But implementing green design for the future won’t be easy as the panelists point out a few hurdles that we may face along the way. Saldaña mentions apathy regarding implementing rules and regulations. Meanwhile, Ang brings up our country’s booming population and how our resources are slowly depleting because of it. For design that is human-centered in nature, a major hurdle that Tan-Branquinho brings up is directed to humans themselves. “People’s attitude is a hindrance. We think that somebody else will fix the planet for us, but actually, no, time is running out—it’s really us. We have to put in the work and make the sacrifices. Nobody will solve it for us.”
Leave behind a legacy
Designing with the future in mind can be challenging—most solutions are done with current problems in mind. But if we do not start changing the way we tackle problems today, these can become hindrances for the progression of the next generation. It is never too early to start acting upon the issues we can foresee.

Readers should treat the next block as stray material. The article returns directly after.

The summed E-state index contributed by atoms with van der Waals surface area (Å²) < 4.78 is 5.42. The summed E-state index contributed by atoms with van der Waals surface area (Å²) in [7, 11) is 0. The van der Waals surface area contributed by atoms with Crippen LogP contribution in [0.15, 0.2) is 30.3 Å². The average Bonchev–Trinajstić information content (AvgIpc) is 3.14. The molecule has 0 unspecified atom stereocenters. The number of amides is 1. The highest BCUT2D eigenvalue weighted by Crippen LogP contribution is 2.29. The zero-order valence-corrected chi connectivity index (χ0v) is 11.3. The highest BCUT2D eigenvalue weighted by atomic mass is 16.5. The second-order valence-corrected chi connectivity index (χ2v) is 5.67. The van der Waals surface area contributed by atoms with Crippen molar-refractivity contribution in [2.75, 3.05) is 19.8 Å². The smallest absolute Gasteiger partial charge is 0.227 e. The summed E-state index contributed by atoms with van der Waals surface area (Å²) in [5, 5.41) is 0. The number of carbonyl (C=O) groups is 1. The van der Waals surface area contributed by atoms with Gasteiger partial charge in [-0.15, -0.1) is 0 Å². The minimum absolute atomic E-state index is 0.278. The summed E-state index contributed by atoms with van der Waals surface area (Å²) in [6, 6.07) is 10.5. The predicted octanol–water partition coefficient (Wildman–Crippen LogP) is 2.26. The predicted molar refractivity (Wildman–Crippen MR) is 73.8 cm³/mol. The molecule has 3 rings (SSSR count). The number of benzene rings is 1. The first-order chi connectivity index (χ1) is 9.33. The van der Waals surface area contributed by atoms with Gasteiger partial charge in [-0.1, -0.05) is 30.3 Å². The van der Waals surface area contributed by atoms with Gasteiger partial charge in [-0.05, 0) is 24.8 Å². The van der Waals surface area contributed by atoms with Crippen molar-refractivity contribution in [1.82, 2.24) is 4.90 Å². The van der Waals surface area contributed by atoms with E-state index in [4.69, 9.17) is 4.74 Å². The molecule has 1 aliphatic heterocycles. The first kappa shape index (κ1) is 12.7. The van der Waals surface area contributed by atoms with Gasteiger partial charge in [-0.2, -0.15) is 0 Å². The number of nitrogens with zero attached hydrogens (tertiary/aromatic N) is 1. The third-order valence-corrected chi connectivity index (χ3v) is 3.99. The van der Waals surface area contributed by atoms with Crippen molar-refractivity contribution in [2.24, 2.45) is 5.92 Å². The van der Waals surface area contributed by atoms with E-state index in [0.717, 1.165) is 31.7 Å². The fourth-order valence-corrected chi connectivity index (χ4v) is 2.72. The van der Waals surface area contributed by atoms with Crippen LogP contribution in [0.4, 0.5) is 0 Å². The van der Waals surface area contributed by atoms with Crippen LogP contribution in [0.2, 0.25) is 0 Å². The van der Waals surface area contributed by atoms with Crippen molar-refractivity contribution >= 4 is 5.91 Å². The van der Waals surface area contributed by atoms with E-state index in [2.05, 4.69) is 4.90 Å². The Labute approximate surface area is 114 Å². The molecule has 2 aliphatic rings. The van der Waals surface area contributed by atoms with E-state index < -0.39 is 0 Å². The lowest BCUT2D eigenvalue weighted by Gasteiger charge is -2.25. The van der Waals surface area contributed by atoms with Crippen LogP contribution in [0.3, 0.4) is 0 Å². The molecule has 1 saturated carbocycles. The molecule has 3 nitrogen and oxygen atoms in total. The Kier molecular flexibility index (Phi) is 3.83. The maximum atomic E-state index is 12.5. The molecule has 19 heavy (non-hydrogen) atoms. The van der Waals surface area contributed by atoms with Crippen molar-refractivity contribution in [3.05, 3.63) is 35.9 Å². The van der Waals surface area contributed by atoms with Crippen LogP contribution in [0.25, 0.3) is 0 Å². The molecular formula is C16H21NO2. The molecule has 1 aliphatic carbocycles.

To conclude the roundtable discussion, Alava poses a challenge to aspiring architects and designers of future cities: “[To] the young people here, maybe it’s time for you to think of this question: what is the legacy you want to leave behind? Sometimes, when you think about a legacy, you think about it when you’re about 70 or 80 years old—when you’re about to pass on—and it’s regretful because there is little you can do about it. When you graduate, you will have the ability to influence other people. Ask yourself: what kind of influence will I give?” The future of our cities lies in the hands of today’s young minds for they have an entire lifetime ahead of them to enact change, to be part of advocacies, to engineer new solutions, and to direct the course of society. Let the leaders of today serve as role models for the creators of a green tomorrow.